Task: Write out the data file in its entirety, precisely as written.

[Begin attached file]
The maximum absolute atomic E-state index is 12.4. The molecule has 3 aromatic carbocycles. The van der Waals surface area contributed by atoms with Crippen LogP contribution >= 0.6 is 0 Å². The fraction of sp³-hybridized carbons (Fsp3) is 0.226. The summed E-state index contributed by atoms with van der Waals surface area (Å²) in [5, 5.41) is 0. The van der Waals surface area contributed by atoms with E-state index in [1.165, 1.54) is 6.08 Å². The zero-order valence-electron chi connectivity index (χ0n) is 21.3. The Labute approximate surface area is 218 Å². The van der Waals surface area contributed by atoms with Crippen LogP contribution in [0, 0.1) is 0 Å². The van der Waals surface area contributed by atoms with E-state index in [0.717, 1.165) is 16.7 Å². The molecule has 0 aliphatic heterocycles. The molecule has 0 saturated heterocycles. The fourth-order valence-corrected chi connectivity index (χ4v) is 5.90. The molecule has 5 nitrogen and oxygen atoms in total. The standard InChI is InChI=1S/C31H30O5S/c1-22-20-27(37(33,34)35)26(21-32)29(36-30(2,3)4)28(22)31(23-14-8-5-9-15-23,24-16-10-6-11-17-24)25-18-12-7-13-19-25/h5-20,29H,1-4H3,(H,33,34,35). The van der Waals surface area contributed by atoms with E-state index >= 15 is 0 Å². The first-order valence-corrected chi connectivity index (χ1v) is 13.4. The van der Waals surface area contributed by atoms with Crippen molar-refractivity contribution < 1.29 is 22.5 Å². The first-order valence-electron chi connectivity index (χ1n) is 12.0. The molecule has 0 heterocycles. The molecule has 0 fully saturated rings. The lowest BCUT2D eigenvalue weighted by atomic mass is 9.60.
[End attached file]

The maximum absolute atomic E-state index is 12.4. The molecule has 3 aromatic carbocycles. The van der Waals surface area contributed by atoms with Crippen LogP contribution >= 0.6 is 0 Å². The fraction of sp³-hybridized carbons (Fsp3) is 0.226. The summed E-state index contributed by atoms with van der Waals surface area (Å²) in [5, 5.41) is 0. The van der Waals surface area contributed by atoms with E-state index in [1.165, 1.54) is 6.08 Å². The zero-order valence-electron chi connectivity index (χ0n) is 21.3. The Labute approximate surface area is 218 Å². The van der Waals surface area contributed by atoms with Crippen LogP contribution in [0, 0.1) is 0 Å². The van der Waals surface area contributed by atoms with E-state index in [0.717, 1.165) is 16.7 Å². The molecule has 0 aliphatic heterocycles. The molecule has 0 saturated heterocycles. The fourth-order valence-corrected chi connectivity index (χ4v) is 5.90. The molecule has 5 nitrogen and oxygen atoms in total. The standard InChI is InChI=1S/C31H30O5S/c1-22-20-27(37(33,34)35)26(21-32)29(36-30(2,3)4)28(22)31(23-14-8-5-9-15-23,24-16-10-6-11-17-24)25-18-12-7-13-19-25/h5-20,29H,1-4H3,(H,33,34,35). The van der Waals surface area contributed by atoms with E-state index >= 15 is 0 Å². The first-order valence-corrected chi connectivity index (χ1v) is 13.4. The van der Waals surface area contributed by atoms with Crippen molar-refractivity contribution < 1.29 is 22.5 Å². The first-order valence-electron chi connectivity index (χ1n) is 12.0. The molecule has 0 heterocycles. The molecule has 0 fully saturated rings. The lowest BCUT2D eigenvalue weighted by atomic mass is 9.60.